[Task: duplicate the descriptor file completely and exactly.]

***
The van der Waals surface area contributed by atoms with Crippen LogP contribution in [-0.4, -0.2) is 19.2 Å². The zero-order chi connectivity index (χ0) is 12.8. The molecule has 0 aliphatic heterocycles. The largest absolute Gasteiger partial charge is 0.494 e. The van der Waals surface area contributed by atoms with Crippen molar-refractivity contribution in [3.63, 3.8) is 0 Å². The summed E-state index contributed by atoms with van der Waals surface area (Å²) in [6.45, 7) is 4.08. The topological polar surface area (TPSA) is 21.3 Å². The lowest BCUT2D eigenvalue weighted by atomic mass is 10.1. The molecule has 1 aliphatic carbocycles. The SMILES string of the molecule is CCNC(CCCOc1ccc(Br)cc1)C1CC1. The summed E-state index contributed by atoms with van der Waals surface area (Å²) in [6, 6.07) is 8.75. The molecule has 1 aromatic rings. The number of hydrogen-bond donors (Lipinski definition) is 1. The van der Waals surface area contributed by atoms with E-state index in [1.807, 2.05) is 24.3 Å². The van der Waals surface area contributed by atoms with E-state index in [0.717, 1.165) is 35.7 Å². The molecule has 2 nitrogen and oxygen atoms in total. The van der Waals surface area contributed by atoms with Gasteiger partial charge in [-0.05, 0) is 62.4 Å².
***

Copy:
The van der Waals surface area contributed by atoms with Crippen LogP contribution in [-0.4, -0.2) is 19.2 Å². The zero-order chi connectivity index (χ0) is 12.8. The molecule has 0 aliphatic heterocycles. The largest absolute Gasteiger partial charge is 0.494 e. The van der Waals surface area contributed by atoms with Crippen molar-refractivity contribution in [3.63, 3.8) is 0 Å². The summed E-state index contributed by atoms with van der Waals surface area (Å²) in [6.45, 7) is 4.08. The topological polar surface area (TPSA) is 21.3 Å². The lowest BCUT2D eigenvalue weighted by atomic mass is 10.1. The molecule has 1 aliphatic carbocycles. The SMILES string of the molecule is CCNC(CCCOc1ccc(Br)cc1)C1CC1. The summed E-state index contributed by atoms with van der Waals surface area (Å²) in [6, 6.07) is 8.75. The molecule has 1 aromatic rings. The number of hydrogen-bond donors (Lipinski definition) is 1. The van der Waals surface area contributed by atoms with E-state index in [1.807, 2.05) is 24.3 Å². The van der Waals surface area contributed by atoms with E-state index in [0.717, 1.165) is 35.7 Å². The molecule has 2 nitrogen and oxygen atoms in total. The van der Waals surface area contributed by atoms with Gasteiger partial charge in [-0.05, 0) is 62.4 Å².